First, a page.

Student attrition from colleges in the United States is a widespread phenomenon, posing real stresses to students, their families, and to universities. We examined the causes of poor academic performance in students' first semester through interviews and questionnaires and administered a small intervention course to freshmen on academic probation the following semester. This intervention had a modest positive effect on retention and academic self-efficacy but not on locus of control or grade point average. Finally, the 10% lower attrition rate among the students in our Portals to Academic Student Success courses suggests that small-scale interventions can mitigate attrition among students who later prove an ability to continue matriculating.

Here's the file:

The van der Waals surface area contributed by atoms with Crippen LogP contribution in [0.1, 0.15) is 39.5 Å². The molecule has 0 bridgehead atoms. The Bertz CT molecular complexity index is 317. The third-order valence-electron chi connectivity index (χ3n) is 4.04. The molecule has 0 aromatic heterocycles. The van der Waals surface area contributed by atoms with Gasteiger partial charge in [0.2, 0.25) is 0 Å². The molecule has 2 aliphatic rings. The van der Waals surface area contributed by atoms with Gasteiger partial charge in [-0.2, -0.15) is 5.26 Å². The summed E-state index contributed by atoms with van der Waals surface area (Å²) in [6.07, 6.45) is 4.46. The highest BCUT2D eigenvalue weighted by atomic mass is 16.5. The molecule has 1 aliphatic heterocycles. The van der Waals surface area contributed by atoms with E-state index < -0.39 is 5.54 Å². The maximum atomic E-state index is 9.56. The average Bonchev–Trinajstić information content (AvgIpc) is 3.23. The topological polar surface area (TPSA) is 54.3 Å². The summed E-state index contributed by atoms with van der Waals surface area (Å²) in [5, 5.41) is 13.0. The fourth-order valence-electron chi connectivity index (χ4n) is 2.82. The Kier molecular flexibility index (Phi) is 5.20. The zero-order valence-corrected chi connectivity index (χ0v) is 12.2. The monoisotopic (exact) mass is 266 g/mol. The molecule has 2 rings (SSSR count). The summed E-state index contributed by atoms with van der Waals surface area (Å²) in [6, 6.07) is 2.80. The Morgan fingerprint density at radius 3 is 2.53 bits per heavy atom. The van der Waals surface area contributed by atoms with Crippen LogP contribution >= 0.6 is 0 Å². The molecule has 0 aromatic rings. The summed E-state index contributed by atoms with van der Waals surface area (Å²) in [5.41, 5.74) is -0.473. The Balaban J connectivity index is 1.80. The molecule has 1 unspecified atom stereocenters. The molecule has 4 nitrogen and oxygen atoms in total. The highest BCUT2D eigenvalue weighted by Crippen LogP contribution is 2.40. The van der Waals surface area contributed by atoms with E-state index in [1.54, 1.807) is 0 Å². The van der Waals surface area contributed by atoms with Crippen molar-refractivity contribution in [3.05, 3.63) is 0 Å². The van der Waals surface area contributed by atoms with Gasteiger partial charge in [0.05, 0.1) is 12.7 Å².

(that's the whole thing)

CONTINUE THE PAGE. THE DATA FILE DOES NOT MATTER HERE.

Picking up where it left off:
|Original language||English (US)|
|Number of pages||20|
|Journal||Journal of College Student Retention: Research, Theory and Practice|
|State||Published - May 1 2015|
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